Where Do You See Yourself in Five Years?November 11th, 2013 | Articles, Interviewing | No Comments »
The technology we use in the IT industry may be evolving but the questions asked during the interview have remained fairly steady. One of the most commonly asked questions that hiring managers like to fall back on is “Where do you see yourself in five years”. While it is not particularity original, it still remains a vital question that deserves a serious and well-thought-out response.
Translating “Where do you see yourself in five years”
When a hiring managers asks where do you see yourself in five years, they aren’t merely curious about what your future plans are. The answer he or she is really trying to elicit is twofold. First, they want to ascertain how this job with their company fits into your overall career goals, both short and long term. If this position is merely a pit stop on the way to something bigger, the company is going to be less inclined to invest their time and money in you. You would best serve your chances of getting the job by emphasizing that you want to stay with the company long term.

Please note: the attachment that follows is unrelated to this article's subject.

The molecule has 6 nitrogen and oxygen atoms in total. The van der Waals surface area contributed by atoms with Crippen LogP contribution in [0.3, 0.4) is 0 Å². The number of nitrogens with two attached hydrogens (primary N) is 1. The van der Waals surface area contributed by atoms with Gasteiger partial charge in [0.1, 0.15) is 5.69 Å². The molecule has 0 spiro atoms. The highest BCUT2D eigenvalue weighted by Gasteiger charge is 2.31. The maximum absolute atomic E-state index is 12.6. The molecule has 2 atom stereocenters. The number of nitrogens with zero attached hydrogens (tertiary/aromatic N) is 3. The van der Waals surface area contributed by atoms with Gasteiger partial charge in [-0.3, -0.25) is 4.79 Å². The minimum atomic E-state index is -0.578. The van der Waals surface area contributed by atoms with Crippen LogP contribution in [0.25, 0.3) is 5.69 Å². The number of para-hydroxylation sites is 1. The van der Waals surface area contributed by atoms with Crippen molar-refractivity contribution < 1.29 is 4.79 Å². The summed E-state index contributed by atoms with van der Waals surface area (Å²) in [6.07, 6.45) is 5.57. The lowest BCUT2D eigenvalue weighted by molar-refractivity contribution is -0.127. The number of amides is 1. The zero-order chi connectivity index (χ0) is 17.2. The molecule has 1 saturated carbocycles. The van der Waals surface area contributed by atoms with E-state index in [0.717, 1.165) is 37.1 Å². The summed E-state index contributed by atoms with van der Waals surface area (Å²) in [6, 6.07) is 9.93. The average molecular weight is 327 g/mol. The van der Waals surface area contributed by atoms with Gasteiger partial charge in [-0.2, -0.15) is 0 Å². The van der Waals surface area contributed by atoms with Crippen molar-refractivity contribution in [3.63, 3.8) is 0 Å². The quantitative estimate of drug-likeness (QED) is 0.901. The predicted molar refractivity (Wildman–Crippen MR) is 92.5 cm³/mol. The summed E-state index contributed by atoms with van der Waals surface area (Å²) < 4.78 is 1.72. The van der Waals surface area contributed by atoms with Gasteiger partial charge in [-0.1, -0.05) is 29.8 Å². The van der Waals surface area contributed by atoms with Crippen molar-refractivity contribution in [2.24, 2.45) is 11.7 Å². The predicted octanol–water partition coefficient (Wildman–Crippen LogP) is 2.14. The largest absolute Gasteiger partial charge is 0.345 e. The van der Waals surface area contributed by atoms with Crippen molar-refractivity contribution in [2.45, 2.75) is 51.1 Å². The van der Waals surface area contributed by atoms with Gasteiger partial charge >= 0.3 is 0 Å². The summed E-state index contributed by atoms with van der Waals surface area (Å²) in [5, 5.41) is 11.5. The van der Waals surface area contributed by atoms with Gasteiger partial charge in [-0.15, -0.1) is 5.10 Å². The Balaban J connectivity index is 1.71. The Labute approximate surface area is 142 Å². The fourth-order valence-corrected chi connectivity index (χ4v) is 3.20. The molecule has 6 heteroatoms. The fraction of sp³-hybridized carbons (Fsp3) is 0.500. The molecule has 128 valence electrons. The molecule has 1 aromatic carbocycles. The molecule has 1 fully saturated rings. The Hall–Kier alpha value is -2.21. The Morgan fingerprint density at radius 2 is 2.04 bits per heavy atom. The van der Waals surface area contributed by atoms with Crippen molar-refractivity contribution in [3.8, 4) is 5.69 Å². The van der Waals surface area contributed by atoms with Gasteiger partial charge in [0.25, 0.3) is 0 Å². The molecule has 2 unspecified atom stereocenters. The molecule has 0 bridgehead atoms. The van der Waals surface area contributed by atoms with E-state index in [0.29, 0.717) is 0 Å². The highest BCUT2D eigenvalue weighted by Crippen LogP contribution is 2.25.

Second, the hiring manager is trying to gauge what is important to you. Are you solely interested in money? Do you actively seek to enhance your skills and master new ones? How high are you looking to climb up the company ranks? If you simply respond that you want to move up in the company to make more money, don’t expect a call back. Companies are interested in people who one day want to lead a team, not those simply looking for a promotion.
The perfect answer
Like most interview questions, there is no generic line that serves as a one-size-fits-all answer to the question. The best way to prepare for responding to this question is to ask yourself “where does this company see itself in five years”. By taking this question into consideration, you will be able to do some research on the company goals and inject yourself into the mix. Figure out how you can help the company reach their goals over the next couple of years and combine the answer with your personal aspirations. Any hiring manager will be impressed that you’re already measuring the sum of your success by how well the company does in all its future endeavors.
By Kevin Withers